Mobile aquatic classroom inspires students in Sterling.
With the final countdown to summer vacation underway, students across the Kenai Peninsula are taking advantage of the spring weather to take their classroom curriculums into the great outdoors of Alaska. Enhancing those natural educational experiences is the Alaska Department of Fish & Game Aquatic Education Classroom. In a recent stop over at the Moose River in Sterling, Allan Miller's 5th & 6th grade classes were able to examine life forms living in the Moose River. "This is actually a continuation of what we've been doing all year," said Miller, "We're studying the Moose River taking a look at the aquatic habitat and teaching the kids how to test the water quality and look at what's living in here."
According to Tracy Smith with the Alaska Department of Fish & Game Division of Sport Fish, the Mobile Aquatic Classroom is based out of Anchorage and travels all over the State of Alaska. "We travel throughout the state from April through November doing a variety of activities ranging from aquatic education programs to stewardship programs, fly tying, fly casting, dissections and all kinds of other programs," said Smith. The program is now in its third season funded by a statewide wildlife grant with matching federal funds. Smith was born, raised, and educated in Alaska, graduating from UAA at Fairbanks and loves getting students excited about biology, "I've been with the department 13 years now and this is everything I always wanted to do when I was in school and now I even get paid to do it," commented Tracy.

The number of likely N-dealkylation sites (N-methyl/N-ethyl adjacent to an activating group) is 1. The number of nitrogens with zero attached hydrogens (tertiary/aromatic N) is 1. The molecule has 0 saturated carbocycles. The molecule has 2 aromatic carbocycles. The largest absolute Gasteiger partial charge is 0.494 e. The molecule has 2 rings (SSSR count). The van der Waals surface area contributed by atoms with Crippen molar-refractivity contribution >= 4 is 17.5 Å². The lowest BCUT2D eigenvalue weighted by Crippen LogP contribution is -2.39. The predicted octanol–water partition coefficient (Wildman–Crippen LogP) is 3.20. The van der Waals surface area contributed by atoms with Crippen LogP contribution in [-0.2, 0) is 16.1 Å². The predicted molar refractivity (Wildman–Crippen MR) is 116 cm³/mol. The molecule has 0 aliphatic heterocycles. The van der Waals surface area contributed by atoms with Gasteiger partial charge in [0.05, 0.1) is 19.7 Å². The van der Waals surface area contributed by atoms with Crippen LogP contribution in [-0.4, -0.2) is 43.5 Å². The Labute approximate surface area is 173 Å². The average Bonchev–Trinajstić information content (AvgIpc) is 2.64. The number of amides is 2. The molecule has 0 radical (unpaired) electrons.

The mobile classroom offers students a laboratory to examine the invertebrates they collect and the water samples taken under sophisticated microscopes. Biologists have been working with the Sterling Elementary students all year and so far say they have found no invasive life forms such as Northern Pike in the Moose River. "My hope is that my students will gain a unique appreciation for this environment that we live in. We've been raising salmon fry at the school from eggs we collected in the fall and have been raising them all year. So by tying that in with the importance of the Kenai Watershed, our lifestyle and local economy, I hope to get the kids to understand more by getting their hands in the water and observing how complex this environment really is, they'll appreciate it a little more, and maybe become astronauts, biologists, or point them in whatever direction they want to go to make this a better world," said Allen Miller.
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